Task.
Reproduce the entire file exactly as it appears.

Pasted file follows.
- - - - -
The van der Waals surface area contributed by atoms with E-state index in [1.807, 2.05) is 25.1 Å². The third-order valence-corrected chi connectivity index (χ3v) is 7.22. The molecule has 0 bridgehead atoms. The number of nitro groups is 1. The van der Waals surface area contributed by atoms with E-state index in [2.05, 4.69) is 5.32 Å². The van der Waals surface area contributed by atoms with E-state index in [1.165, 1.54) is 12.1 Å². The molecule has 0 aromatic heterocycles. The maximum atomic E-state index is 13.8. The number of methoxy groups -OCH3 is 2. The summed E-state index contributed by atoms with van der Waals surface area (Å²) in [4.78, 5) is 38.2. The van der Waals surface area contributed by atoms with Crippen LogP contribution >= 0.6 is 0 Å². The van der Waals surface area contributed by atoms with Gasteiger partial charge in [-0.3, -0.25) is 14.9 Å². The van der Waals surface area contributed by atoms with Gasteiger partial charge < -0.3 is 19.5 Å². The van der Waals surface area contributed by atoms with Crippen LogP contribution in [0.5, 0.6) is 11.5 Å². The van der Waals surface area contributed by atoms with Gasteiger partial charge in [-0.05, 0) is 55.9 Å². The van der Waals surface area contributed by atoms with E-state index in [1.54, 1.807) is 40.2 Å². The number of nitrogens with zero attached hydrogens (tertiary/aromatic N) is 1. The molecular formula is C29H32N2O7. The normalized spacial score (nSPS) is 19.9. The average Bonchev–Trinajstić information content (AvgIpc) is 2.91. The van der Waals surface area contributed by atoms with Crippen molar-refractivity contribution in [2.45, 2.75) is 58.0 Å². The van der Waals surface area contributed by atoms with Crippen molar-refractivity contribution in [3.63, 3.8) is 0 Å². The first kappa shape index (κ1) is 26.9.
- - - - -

The van der Waals surface area contributed by atoms with E-state index in [1.807, 2.05) is 25.1 Å². The third-order valence-corrected chi connectivity index (χ3v) is 7.22. The molecule has 0 bridgehead atoms. The number of nitro groups is 1. The van der Waals surface area contributed by atoms with E-state index in [2.05, 4.69) is 5.32 Å². The van der Waals surface area contributed by atoms with E-state index in [1.165, 1.54) is 12.1 Å². The molecule has 0 aromatic heterocycles. The maximum atomic E-state index is 13.8. The number of methoxy groups -OCH3 is 2. The summed E-state index contributed by atoms with van der Waals surface area (Å²) in [4.78, 5) is 38.2. The van der Waals surface area contributed by atoms with Crippen LogP contribution >= 0.6 is 0 Å². The van der Waals surface area contributed by atoms with Gasteiger partial charge in [-0.3, -0.25) is 14.9 Å². The van der Waals surface area contributed by atoms with Gasteiger partial charge < -0.3 is 19.5 Å². The van der Waals surface area contributed by atoms with Crippen LogP contribution in [0.5, 0.6) is 11.5 Å². The van der Waals surface area contributed by atoms with Gasteiger partial charge in [-0.05, 0) is 55.9 Å². The van der Waals surface area contributed by atoms with E-state index in [1.54, 1.807) is 40.2 Å². The number of nitrogens with zero attached hydrogens (tertiary/aromatic N) is 1. The molecular formula is C29H32N2O7. The normalized spacial score (nSPS) is 19.9. The average Bonchev–Trinajstić information content (AvgIpc) is 2.91. The van der Waals surface area contributed by atoms with Crippen molar-refractivity contribution in [2.45, 2.75) is 58.0 Å². The van der Waals surface area contributed by atoms with Crippen molar-refractivity contribution in [3.63, 3.8) is 0 Å². The first kappa shape index (κ1) is 26.9.